It turns out you can cook them. Who knew? Jairemarie Pomo has recipes for Oysters Rockefeller, Oysters with Chorizo and White Beans, Thai Oyster Soup, and more. She also serves up recipes for raw oyster dishes — Oyster Shooters and Oysters with Cucumber, Lime, and Sake are two of them — and sauces to sprinkle on the meaty morsels. I don't know how much I'd vouch for the recipes as they're written. I made the Oysters Poached in White Wine with Caviar when we had Clotilde et al over for dinner, but on a dry run Melissa and I thought it would need a little zing. I used wasabi caviar instead, and that made the dish. Pomo herself, with another oyster and caviar dish, adds lemon ice.

The recipes may tempt the oyster lover, but Pomo also devotes about 80 pages to oyster lore. Not surprisingly, that information, told in straightforward text, centers around Hog Island, the famous oyster production company in Tomales Bay (there are others nearby, but Hog Island has always managed to combine marketing savvy with high quality). You hear about the favorite shucking knives of the Hog Island staff, their production techniques, and so forth, without learning about other oyster farms. But some of the information is universal: species, shucking technique with asides about equipment, and eating oysters in months without R's. I wish her section on alcohol and oysters covered more drinks — where is Muscadet in her list? why does she only mention French Sauvignon Blancs and not New Zealands, even though the latter often win oyster-wine pairing contests? — but that is the voice of a wine geek. At least she devotes time to the topic.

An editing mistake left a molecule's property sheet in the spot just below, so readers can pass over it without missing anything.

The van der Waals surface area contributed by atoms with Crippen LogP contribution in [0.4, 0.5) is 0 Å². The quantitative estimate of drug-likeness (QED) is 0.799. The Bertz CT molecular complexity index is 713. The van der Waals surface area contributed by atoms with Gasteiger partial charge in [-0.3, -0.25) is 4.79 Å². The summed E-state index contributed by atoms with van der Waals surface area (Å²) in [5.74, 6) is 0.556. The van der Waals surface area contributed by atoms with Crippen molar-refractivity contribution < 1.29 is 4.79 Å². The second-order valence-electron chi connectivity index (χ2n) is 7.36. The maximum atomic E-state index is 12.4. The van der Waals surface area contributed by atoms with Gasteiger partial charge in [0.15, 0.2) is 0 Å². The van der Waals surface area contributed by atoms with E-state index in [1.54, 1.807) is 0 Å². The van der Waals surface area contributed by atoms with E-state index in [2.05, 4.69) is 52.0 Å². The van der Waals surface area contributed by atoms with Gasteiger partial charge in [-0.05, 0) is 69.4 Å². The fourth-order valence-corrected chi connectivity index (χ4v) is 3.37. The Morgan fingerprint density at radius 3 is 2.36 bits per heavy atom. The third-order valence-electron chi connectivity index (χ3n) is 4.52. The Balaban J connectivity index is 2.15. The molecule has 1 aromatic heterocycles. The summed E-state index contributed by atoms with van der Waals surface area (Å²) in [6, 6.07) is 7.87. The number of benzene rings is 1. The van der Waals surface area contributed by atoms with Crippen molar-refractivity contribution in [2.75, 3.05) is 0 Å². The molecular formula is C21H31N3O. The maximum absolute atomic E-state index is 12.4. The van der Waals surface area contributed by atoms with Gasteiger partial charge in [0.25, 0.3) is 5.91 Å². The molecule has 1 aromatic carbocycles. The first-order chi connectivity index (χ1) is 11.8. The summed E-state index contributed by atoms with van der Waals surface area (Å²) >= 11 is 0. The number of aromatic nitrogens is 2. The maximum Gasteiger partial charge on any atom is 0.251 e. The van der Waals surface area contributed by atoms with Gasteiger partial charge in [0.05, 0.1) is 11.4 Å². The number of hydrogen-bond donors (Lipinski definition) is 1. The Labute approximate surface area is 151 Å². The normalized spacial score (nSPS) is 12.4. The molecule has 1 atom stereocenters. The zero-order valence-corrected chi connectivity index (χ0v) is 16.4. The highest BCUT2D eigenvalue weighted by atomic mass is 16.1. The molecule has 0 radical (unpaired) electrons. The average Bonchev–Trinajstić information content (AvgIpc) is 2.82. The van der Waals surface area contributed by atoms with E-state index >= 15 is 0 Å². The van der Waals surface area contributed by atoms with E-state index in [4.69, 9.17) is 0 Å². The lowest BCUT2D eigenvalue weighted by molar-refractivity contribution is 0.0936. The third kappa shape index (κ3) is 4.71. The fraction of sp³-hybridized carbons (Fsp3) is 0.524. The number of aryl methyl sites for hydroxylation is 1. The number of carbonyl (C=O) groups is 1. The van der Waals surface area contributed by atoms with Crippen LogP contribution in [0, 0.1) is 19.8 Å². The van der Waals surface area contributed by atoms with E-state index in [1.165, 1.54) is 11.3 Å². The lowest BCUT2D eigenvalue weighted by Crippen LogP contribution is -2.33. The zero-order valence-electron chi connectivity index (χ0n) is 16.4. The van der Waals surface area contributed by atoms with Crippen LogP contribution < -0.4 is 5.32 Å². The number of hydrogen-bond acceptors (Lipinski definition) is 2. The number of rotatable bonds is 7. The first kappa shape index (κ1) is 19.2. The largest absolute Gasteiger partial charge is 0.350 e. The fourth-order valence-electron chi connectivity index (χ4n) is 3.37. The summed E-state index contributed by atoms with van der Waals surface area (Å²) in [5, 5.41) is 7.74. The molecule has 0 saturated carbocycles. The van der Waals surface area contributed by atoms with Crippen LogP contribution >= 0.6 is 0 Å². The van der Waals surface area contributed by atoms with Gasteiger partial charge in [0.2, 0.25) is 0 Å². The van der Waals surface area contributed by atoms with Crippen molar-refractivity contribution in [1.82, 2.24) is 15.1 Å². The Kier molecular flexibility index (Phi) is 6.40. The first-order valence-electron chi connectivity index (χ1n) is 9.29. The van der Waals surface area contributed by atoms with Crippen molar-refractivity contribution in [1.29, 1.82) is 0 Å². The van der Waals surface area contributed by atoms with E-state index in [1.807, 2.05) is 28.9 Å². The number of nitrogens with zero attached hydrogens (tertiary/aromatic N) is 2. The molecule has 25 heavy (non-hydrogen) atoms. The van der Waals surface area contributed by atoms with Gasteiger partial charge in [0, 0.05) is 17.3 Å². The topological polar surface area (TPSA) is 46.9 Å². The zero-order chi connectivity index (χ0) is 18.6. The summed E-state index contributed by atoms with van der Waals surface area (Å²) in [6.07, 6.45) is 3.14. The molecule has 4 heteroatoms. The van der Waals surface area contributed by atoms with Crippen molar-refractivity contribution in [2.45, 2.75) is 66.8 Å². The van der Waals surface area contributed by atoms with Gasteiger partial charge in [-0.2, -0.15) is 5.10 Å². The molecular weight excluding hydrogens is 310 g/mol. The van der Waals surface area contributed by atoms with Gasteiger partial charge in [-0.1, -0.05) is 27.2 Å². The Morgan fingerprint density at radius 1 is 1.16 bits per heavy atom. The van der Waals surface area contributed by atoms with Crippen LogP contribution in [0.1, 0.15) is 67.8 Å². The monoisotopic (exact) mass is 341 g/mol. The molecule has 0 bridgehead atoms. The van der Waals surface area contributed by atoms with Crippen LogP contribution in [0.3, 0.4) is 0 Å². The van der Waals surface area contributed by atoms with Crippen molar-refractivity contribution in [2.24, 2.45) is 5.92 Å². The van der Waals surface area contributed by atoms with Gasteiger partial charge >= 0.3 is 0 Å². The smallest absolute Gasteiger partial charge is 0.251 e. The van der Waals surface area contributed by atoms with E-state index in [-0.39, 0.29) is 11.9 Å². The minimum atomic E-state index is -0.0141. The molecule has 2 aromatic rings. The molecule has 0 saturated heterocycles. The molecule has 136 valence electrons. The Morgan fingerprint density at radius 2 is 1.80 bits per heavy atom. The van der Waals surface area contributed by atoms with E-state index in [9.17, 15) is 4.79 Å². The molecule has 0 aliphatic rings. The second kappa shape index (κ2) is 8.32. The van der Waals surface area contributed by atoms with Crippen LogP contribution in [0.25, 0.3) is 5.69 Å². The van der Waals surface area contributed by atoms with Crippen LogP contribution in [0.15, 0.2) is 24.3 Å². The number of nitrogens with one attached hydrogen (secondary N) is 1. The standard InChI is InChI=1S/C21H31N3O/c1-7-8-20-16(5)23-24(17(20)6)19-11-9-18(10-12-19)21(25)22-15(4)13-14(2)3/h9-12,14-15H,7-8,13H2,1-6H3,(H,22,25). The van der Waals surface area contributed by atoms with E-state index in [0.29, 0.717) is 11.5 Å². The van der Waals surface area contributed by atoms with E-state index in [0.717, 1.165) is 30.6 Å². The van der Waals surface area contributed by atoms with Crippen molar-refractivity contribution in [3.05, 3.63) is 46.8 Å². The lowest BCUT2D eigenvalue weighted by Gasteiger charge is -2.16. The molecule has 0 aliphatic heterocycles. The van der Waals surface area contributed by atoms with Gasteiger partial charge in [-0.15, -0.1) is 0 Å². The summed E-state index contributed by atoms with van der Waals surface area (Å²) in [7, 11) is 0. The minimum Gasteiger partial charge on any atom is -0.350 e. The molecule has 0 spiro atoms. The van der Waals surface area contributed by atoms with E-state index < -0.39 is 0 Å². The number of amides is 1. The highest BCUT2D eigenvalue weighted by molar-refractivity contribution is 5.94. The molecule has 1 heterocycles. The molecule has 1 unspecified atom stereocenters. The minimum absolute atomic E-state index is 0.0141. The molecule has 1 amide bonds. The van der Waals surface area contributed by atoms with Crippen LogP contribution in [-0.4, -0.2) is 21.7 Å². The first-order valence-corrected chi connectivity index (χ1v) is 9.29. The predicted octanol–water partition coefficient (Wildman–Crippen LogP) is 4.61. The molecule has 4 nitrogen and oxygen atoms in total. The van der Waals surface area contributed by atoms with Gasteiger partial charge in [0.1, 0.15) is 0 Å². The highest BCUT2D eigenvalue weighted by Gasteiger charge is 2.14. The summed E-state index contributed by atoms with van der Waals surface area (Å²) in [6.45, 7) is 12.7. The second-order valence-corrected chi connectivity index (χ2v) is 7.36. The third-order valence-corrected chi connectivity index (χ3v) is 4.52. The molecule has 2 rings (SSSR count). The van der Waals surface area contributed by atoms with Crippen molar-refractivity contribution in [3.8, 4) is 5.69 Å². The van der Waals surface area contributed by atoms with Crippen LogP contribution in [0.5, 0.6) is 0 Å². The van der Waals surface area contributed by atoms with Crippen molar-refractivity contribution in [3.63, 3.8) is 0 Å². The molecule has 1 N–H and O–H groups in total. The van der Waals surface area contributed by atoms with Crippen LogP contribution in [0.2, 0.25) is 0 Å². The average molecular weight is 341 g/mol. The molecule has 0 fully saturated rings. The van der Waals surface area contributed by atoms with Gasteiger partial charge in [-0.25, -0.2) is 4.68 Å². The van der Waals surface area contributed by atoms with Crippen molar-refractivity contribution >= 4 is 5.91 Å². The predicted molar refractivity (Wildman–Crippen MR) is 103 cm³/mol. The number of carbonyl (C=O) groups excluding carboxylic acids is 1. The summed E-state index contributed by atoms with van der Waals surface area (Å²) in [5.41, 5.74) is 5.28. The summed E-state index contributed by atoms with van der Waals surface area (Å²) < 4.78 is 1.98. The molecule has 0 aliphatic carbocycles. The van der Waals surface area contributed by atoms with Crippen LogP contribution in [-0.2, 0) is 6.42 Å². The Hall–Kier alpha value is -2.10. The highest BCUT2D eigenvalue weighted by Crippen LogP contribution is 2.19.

My favorite oyster recipe is "3-4 drops of lemon juice," but Pomo's dishes keep tempting me. If you like oysters — even if you don't like them raw — you'll find a place for The Hog Island Oyster Cookbook on your shelf.

This book was sent to me for review.


Bonnie's Real Food Campaign

Ethicurean's Bonnie Powell has gotten so riled up about the Hellman's/Yahoo! "Real Food" campaign that she wants to start a netroots campaign to reclaim the term real food. Go read her manifesto, and post your thoughts. I'll have to think about my real food manifesto a bit; I haven't had several hours on a plane to stew about it.